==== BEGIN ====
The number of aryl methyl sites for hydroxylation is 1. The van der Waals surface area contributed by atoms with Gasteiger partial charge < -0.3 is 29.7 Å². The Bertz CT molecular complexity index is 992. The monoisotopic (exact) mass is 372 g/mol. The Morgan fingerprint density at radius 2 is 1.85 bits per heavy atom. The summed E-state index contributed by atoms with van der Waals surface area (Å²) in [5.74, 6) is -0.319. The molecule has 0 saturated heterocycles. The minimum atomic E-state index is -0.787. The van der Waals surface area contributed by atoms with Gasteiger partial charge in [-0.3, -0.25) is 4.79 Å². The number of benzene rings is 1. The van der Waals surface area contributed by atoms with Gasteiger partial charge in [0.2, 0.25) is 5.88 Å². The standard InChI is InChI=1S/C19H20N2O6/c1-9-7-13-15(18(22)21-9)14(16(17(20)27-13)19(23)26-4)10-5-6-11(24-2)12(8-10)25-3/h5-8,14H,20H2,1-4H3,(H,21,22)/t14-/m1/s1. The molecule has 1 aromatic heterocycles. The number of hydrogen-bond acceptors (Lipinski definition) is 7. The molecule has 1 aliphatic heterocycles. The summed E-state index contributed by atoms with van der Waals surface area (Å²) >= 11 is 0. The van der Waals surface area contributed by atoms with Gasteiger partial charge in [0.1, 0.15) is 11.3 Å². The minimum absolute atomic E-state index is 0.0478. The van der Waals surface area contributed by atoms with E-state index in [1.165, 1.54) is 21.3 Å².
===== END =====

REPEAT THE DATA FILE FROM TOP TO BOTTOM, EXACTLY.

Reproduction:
The number of aryl methyl sites for hydroxylation is 1. The van der Waals surface area contributed by atoms with Gasteiger partial charge < -0.3 is 29.7 Å². The Bertz CT molecular complexity index is 992. The monoisotopic (exact) mass is 372 g/mol. The Morgan fingerprint density at radius 2 is 1.85 bits per heavy atom. The summed E-state index contributed by atoms with van der Waals surface area (Å²) in [5.74, 6) is -0.319. The molecule has 0 saturated heterocycles. The minimum atomic E-state index is -0.787. The van der Waals surface area contributed by atoms with Gasteiger partial charge in [-0.3, -0.25) is 4.79 Å². The number of benzene rings is 1. The van der Waals surface area contributed by atoms with Gasteiger partial charge in [0.2, 0.25) is 5.88 Å². The standard InChI is InChI=1S/C19H20N2O6/c1-9-7-13-15(18(22)21-9)14(16(17(20)27-13)19(23)26-4)10-5-6-11(24-2)12(8-10)25-3/h5-8,14H,20H2,1-4H3,(H,21,22)/t14-/m1/s1. The molecule has 1 aromatic heterocycles. The number of hydrogen-bond acceptors (Lipinski definition) is 7. The molecule has 1 aliphatic heterocycles. The summed E-state index contributed by atoms with van der Waals surface area (Å²) >= 11 is 0. The van der Waals surface area contributed by atoms with Gasteiger partial charge in [0.1, 0.15) is 11.3 Å². The minimum absolute atomic E-state index is 0.0478. The van der Waals surface area contributed by atoms with E-state index in [1.165, 1.54) is 21.3 Å².